A long time ago, Juanita Greene told me the following story. It probably dates from the early 1950's, when she was a reporter for the Miami Herald. (Juanita was a longtime board member and conservation chair -- after she retired from the paper -- for Friends of the Everglades, where I serve as volunteer board chair. Friends was founded by another writer and daughter of a Miami newspaper publisher, Marjory Stoneman Douglas.)

John Knight, a founder of the Miami Herald, was a frequent visitor to the newsroom at the time. Juanita  would often collar him as he walked by, asking that the newspaper devote more in depth coverage to Biscayne Bay and the environment. He wasn't interested. There's nothing wrong with the bay, he said.

In a sense, he was right. All those fishing tables at the docks of Palm Island, Star Island off the Venetian Causeway and remnant bait shops on Biscayne Boulevard testify mutely that once, not long ago, fishing in the bay was a principal attraction for residents and visitors, who poured in from the north and colder climates.

But Juanita was more right. Millions of pounds of fin fish were stripped out of Biscayne Bay in the early decades of the 20th century. Like the bonefish, we are sifting for remnants.

John Knight eventually acquiesced to Juanita's pressure and the newspaper's coverage eventually helped to hound out a preposterous plan for exploiting the Florida Keys and a jetport in the middle of the Everglades. But John Knight was never a "friend" of the environment, and Miami Herald publishers haven't been either.

Why am I making this point?

Because not far up the coast, people are in fits over the pollution caused by Big Sugar and the mismanagement of water resources by the State of Florida, through the South Florida Water Management District. Newspapers like the Palm Beach Post and Treasure Coast have been unremitting in their coverage; reports that rarely make it down to Miami.

But where is the coverage on Biscayne Bay in the Miami Herald?

Last weekend there was a story in the newspaper, focusing on a postage stamp sized wetlands restoration project near Deering Bay Estates. Tomorrow I'll offer my observations on that.


Anonymous said...

Agree with everything you say. We do have - and should be thankful for - the Biscayne Waterkeeper - and Audubon Society is organizing a Biscayne Bay Coalition. It is sinful how little the Herald pays attention to the Bay -- but then what else is new about the Herald?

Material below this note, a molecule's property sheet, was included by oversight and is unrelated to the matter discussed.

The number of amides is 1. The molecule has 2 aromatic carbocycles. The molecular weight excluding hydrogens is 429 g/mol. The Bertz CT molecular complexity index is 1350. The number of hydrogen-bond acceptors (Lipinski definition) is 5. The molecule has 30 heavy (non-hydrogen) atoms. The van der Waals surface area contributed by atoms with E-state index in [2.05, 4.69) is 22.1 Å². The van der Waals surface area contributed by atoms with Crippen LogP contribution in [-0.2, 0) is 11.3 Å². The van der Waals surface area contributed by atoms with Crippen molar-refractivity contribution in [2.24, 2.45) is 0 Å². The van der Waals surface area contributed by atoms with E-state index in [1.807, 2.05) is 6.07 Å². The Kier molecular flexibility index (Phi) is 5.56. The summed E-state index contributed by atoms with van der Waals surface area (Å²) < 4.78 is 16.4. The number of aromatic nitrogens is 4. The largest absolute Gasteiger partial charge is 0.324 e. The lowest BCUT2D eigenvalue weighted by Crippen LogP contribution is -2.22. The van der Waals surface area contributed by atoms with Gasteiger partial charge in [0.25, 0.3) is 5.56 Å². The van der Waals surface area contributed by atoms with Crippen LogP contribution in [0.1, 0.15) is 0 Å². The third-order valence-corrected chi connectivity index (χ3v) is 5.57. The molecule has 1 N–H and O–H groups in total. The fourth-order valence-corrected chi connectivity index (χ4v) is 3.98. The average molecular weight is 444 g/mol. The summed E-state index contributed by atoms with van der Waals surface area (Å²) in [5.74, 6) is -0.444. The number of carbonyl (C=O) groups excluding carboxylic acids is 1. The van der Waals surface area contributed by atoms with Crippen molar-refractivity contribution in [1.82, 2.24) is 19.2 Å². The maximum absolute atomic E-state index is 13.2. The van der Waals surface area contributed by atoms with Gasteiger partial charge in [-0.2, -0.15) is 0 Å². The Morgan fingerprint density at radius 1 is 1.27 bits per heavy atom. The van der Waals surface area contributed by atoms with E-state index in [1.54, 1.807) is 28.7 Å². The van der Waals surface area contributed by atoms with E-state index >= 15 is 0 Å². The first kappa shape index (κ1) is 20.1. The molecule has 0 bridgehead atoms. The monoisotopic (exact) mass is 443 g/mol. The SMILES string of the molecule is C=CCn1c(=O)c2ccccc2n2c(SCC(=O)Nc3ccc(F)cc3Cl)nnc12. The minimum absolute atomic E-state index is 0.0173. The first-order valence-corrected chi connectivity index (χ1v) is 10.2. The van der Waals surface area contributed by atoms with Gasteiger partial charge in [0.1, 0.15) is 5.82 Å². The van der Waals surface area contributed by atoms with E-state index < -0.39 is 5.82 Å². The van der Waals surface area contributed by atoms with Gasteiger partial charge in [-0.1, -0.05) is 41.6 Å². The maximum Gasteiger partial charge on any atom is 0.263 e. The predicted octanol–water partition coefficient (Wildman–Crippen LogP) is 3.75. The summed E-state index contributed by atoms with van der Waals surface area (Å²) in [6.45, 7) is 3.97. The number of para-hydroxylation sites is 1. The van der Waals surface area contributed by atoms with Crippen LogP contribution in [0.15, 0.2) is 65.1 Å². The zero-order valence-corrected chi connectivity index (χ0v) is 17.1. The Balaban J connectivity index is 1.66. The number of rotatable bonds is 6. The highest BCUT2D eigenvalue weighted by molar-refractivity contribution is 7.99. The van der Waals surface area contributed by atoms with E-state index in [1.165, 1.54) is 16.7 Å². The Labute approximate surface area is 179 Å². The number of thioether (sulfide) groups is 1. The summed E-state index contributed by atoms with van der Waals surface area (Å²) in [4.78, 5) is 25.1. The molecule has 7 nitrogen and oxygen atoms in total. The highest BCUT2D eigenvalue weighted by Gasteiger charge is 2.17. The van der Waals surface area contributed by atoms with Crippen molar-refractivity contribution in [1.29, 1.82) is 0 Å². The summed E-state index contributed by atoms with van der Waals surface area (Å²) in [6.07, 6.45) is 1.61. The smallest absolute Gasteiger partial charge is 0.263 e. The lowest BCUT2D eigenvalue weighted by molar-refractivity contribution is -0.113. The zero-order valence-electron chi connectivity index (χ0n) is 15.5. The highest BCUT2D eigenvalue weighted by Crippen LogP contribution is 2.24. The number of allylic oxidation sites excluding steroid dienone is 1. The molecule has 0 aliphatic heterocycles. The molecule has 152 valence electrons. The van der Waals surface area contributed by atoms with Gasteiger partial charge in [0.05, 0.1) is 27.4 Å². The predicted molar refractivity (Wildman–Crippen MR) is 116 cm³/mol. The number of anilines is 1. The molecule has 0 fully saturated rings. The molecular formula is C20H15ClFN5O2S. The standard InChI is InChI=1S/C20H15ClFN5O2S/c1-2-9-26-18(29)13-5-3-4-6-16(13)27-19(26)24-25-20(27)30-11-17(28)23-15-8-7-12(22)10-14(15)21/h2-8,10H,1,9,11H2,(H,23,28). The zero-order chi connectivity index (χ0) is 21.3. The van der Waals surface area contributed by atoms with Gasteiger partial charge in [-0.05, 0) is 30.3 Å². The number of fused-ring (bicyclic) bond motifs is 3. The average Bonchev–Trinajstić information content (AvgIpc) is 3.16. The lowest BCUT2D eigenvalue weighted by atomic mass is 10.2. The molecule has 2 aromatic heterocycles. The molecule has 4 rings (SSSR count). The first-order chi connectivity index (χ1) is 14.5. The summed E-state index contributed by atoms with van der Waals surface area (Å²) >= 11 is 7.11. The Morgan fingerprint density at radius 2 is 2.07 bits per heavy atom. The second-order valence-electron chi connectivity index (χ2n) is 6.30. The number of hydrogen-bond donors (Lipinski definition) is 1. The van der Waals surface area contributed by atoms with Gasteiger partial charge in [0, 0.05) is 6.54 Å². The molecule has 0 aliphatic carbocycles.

100panthers said...

What animal defecates, wallows and then happily eats and drinks in its own waste...?

Hint: This animal drives a Hummer and votes for Rick Scott and Marco Rubio.

Anonymous said...

Who decided the activities of man on earth are no more natural than all the other things that go on in the animal kingdom?

miaexile said...

good grief most have given up on the Herald for anything other than coupons and the occasional Hiassen column..people need leadership to focus and thats why we need to put Crist in office along with others who really care about what we naturally have here

Anonymous said...

So well written. So very informative.
Thank you.

Evan Skornick said...

As the former Chair of the Biscayne Bay Regional Restoration Coordination Team, my biggest regret was our inability to get the local and regional politicians to take an interest in our team, its mandate and the Action Plan we developed for the Bay. At a time when the State was still providing funds for critical estuary enhancement and restoration projects, flood/drainage improvement projects and environmental outreach projects, especially for the St. Lucie and Caloosahatchee estuaries and the Loxahatchee River, Biscayne Bay was left behind, struggling for recognition. The big difference? Those estuaries had issues teams with strong involvement by the local and Tallahassee based politicians. A missed opportunity for sure.

Anonymous said...

the managers of Biscayne NATIONAL PARK need to be allowed to do their job and not have to cower to the goofball special interests that have turned the place into a high powered playground. shallow water flats should be off limits to boats under power, reefs should be given full protection, fishing should be regulated based on science, and water quality should be a high priority. none of that is happening now and the place (a National Park no less) is a mess and highly degraded.